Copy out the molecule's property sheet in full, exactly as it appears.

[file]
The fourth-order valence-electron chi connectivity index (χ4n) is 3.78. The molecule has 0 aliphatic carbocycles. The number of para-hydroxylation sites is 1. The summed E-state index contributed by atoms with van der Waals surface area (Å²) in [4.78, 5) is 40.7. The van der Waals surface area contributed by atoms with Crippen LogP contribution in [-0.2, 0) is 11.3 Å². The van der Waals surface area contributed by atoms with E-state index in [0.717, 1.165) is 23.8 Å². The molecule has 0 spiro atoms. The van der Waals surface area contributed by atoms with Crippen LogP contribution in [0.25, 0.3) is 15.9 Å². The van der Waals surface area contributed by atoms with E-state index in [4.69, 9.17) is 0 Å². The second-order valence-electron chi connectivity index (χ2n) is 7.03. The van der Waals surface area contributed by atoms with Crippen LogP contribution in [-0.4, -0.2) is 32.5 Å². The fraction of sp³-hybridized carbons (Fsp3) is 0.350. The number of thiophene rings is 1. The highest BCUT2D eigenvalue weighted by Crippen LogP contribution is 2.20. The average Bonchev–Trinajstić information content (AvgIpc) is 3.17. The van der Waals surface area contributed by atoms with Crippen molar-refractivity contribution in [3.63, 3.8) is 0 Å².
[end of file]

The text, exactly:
The fourth-order valence-electron chi connectivity index (χ4n) is 3.78. The molecule has 0 aliphatic carbocycles. The number of para-hydroxylation sites is 1. The summed E-state index contributed by atoms with van der Waals surface area (Å²) in [4.78, 5) is 40.7. The van der Waals surface area contributed by atoms with Crippen LogP contribution in [-0.2, 0) is 11.3 Å². The van der Waals surface area contributed by atoms with E-state index in [0.717, 1.165) is 23.8 Å². The molecule has 0 spiro atoms. The van der Waals surface area contributed by atoms with Crippen LogP contribution in [0.25, 0.3) is 15.9 Å². The van der Waals surface area contributed by atoms with E-state index in [4.69, 9.17) is 0 Å². The second-order valence-electron chi connectivity index (χ2n) is 7.03. The van der Waals surface area contributed by atoms with Crippen LogP contribution in [-0.4, -0.2) is 32.5 Å². The fraction of sp³-hybridized carbons (Fsp3) is 0.350. The number of thiophene rings is 1. The highest BCUT2D eigenvalue weighted by Crippen LogP contribution is 2.20. The average Bonchev–Trinajstić information content (AvgIpc) is 3.17. The van der Waals surface area contributed by atoms with Crippen molar-refractivity contribution in [3.63, 3.8) is 0 Å².